These are also simple examples of tensor networks, which are graphical ways of encoding the pattern of tensor contractions of several constituent tensors to form a new one. Each constituent tensor has an order determined by its own number of legs. Legs that are connected, forming an edge in the diagram, represent contraction, while the number of remaining dangling legs determines the order of the resultant tensor.
Left: The trace of the product of four matrices, tr(ABCD), which is a scalar. You can see that it has no dangling legs. Right: Three order-three tensors being contracted with three legs dangling, resulting in a new order-three tensor.
While these examples are very simple, the tensor networks of interest often represent hundreds of tensors contracted in a variety of ways. Describing such a thing would be very obscure using traditional notation, which is why the diagrammatic notation was invented by Roger Penrose in 1971.

Tensor Networks in Practice
Consider a collection of black-and-white images, each of which can be thought of as a list of N pixel values. A single pixel of a single image can be one-hot-encoded into a two-dimensional vector, and by combining these pixel encodings together we can make a 2N-dimensional one-hot encoding of the entire image. We can reshape that high-dimensional vector into an order-N tensor, and then add up all of the tensors in our collection of images to get a total tensor Ti1,i2,...,iN encapsulating the collection.

This sounds like a very wasteful thing to do: encoding images with about 50 pixels in this way would already take petabytes of memory. That’s where tensor networks come in. Rather than storing or manipulating the tensor T directly, we instead represent T as the contraction of many smaller constituent tensors in the shape of a tensor network. That turns out to be much more efficient. For instance, the popular matrix product state (MPS) network would write T in terms of N much smaller tensors, so that the total number of parameters is only linear in N, rather than exponential.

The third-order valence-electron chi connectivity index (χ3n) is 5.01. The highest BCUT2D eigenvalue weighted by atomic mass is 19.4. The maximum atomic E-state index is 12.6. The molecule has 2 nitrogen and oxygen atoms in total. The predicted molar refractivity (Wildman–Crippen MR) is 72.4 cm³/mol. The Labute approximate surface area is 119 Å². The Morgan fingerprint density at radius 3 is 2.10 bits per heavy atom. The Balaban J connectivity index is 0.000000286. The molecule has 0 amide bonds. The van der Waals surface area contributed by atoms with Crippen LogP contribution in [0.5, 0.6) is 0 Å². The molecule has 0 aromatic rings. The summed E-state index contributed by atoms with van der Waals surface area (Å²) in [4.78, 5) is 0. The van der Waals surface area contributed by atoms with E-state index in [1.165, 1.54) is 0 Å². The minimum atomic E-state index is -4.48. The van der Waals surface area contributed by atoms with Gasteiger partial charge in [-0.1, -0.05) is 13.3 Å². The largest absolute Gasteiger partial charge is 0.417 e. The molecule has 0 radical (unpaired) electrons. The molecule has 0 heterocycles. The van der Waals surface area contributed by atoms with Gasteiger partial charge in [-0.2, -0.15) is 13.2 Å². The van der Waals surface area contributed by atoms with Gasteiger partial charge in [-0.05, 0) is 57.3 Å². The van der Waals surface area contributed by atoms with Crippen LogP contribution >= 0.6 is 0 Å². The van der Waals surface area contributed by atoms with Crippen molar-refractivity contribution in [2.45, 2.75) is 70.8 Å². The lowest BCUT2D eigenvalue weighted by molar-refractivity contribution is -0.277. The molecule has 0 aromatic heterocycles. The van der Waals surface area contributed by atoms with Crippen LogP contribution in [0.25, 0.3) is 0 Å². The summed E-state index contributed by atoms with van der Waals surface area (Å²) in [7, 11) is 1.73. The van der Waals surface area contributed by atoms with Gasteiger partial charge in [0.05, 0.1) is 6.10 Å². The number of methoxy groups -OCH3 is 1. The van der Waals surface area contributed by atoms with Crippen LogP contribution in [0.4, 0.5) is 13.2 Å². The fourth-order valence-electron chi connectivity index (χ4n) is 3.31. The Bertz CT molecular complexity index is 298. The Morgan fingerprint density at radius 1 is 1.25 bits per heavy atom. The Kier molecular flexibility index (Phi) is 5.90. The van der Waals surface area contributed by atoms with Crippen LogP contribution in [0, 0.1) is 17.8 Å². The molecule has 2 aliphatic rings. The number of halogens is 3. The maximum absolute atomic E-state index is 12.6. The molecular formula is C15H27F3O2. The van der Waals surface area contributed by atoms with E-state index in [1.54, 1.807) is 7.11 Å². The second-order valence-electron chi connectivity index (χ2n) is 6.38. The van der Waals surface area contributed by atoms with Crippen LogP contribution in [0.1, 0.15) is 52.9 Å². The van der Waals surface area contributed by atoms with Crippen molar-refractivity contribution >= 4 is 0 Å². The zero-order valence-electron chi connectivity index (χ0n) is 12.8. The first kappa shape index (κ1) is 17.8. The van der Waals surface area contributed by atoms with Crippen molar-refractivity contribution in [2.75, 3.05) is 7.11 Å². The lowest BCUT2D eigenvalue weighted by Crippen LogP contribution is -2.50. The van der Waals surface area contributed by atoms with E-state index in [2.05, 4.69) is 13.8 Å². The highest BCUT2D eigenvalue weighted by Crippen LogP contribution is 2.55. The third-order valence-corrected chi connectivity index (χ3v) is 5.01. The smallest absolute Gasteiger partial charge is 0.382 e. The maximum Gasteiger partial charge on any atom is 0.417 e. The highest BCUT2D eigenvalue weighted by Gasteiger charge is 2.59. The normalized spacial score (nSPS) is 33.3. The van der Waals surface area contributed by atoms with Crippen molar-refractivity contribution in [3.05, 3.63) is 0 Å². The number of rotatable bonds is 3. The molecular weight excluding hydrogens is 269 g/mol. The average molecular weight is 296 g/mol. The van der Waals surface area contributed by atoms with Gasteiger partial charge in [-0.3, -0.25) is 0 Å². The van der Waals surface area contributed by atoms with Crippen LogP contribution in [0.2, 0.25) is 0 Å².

The high-order tensor T is represented in terms of many low-order tensors in a matrix product state tensor network.
It’s not obvious that large tensor networks can be efficiently created or manipulated while consistently avoiding the need for a huge amount of memory. But it turns out that this is possible in many cases, which is why tensor networks have been used extensively in quantum physics and, now, in machine learning. Stoudenmire and Schwab used the encoding just described to make an image classification model, demonstrating a new use for tensor networks. The TensorNetwork library is designed to facilitate exactly that kind of work, and our first paper describes how the library functions for general tensor network manipulations.

Performance in Physics Use-Cases
TensorNetwork is a general-purpose library for tensor network algorithms, and so it should prove useful for physicists as well. Approximating quantum states is a typical use-case for tensor networks in physics, and is well-suited to illustrate the capabilities of the TensorNetwork library. In our second paper, we describe a tree tensor network (TTN) algorithm for approximating the ground state of either a periodic quantum spin chain (1D) or a lattice model on a thin torus (2D), and implement the algorithm using TensorNetwork. We compare the use of CPUs with GPUs and observe significant computational speed-ups, up to a factor of 100, when using a GPU and the TensorNetwork library.
Computational time as a function of the bond dimension, χ. The bond dimension determines the size of the constituent tensors of the tensor network. A larger bond dimension means the tensor network is more powerful, but requires more computational resources to manipulate.
Conclusion and Future Work